As we all wait for Nintendo to finally just announce their next Direct already, the drumbeat for one rumor in particular continues to get louder: Dark Souls for the Nintendo Switch.
Rumors that Dark Souls will be making the journey to the Switch have been circulating since early December, when reports emerged that it would be announced during Bandai Namco's then-forthcoming event (it was actually Soul Calibur VI). Now there are whispers that it will be unveiled in a rumored Nintendo Direct.
On the face of it, that would be pretty cool. Dark Souls is one of the best games ever, and pretty much everything is better on the Switch. Except... Dark Souls might not actually be a good fit for the Switch.
Dark Souls' Online Functionality Doesn't Mesh Well With Portability
A simple test of whether a game works on the Switch is to ask yourself, "Would this be fun to play on a long flight?" That question becomes complicated if heavy online functionality is in play.
Online play is a heavy part of Dark Souls' overall appeal. The cryptic messages, blood trails, and sudden invasions from other players instantly set Demon's Souls apart in 2009, and large communities have grown up around these features since. It's hard to be a Sunbro—a colloquial term for players who assist other players with killing bosses—when you can't go online.
It's still quite possible to enjoy Dark Souls even without its online features, of course. But it doesn't feel quite the same without it. With Demon's Souls set to go offline for good next month, players are mourning the death of a very particular kind of experience. And unfortunately for Dark Souls on the Switch, true portability will likely mean sacrificing that same sort of experience, making it difficult to play it the way it's meant to be played when on the road.
Dark Souls' Foreboding Atmosphere Wouldn't Necessarily Translate in Handheld Mode
One of Dark Souls' great pleasures is the sense of tension and fear that it generates. With death lying around every corner, it's easy to feel tense—especially if you've never played before.
Playing in handheld mode wouldn't kill that sense of atmosphere, but it would diminish it somewhat. Even with the Switch's relatively large screen and a nice pair of headphones, it wouldn't be quite the same. It would feel smaller.
That would go for Dark Souls' famous boss battles as well. Every boss in Dark Souls is meant to make you feel tiny and feeble in some way. Ornstein and Smough are classic examples, but there's also Sif—the wolf that carries a giant sword in its mouth, the Capra Demon and his dogs, and many, many more. They all stand out in our memories because they are larger than life, even if Dark Souls players have now gotten so good that they can literally take them down with DK Bongo Drums.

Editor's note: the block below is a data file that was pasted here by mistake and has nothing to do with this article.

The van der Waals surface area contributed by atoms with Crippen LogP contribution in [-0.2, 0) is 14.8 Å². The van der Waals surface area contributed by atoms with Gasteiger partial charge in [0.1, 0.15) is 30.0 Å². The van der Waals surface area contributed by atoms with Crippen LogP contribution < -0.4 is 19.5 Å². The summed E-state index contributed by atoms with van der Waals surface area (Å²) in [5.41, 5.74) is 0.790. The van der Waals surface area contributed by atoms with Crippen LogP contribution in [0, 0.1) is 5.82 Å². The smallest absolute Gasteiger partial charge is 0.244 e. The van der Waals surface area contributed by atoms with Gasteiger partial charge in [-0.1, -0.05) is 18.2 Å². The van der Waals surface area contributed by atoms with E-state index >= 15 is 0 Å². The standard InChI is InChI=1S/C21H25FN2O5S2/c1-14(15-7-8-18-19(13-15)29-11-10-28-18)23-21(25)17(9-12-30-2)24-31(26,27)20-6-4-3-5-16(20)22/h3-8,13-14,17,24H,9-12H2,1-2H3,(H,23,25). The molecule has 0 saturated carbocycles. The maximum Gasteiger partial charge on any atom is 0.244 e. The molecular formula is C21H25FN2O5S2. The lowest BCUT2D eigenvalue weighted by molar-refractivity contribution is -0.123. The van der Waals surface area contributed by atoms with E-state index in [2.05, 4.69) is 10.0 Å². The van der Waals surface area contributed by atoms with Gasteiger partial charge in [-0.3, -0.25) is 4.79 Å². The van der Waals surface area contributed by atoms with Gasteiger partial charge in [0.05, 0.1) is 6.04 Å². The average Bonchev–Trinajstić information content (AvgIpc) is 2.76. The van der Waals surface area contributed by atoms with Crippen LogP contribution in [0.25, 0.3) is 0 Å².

Some games you just want to play on a big screen to fully appreciate their grandeur. Dark Souls is one of those games. It makes it easier to appreciate its intricate architecture, brilliant level design, and overall sense of scope.
Of course, the beauty of the Switch is that you can just plug your tablet into the dock and play on your TV. But portability is one of the Switch's main hooks; and in that regard, Dark Souls might not translate.
There's Still a Place for Dark Souls on the Switch
None of this is to say that Dark Souls will fail on the Switch. It isn't FIFA or anything.
If Dark Souls for the Switch turns out to be real, I would expect it to appeal to the handful of curious bystanders who have yet to take the plunge in the series. It would also likely benefit from a light graphical bump and other improvements, as was the case with LA Noire. It wouldn't be an ideal fit for handheld mode, but plenty of Switch owners would make do.
The real appeal of a Switch port, of course, is the opportunity to play Dark Souls on a modern console. Hard as it is to believe, the original Dark Souls has yet to be remastered for the PS4 or Xbox One. The best version you can find right now is on PC. Should Dark Souls make its way to the Switch, it would be a nice little console revival for a seven-year-old game, not to mention another feather in the cap of one of the fastest selling consoles in history.
Still, I'll admit that the prospect of portable Dark Souls doesn't quite fill me with excitment. The controls feel like they'd be just a smidge awkward on the tablet, the screen a bit too small, the online hooks a bit too limiting. It's the kind of game you want to give your full attention, not the one you want to play over a cup of coffee while listening to a podcast.
So while I have no doubt Dark Souls will be a success if it becomes a reality on the Switch, I also believe it will serve to highlight the friction between its main hook—portability—and the online and setpiece-heavy nature of modern triple-A. But hey, there's always docked mode, right?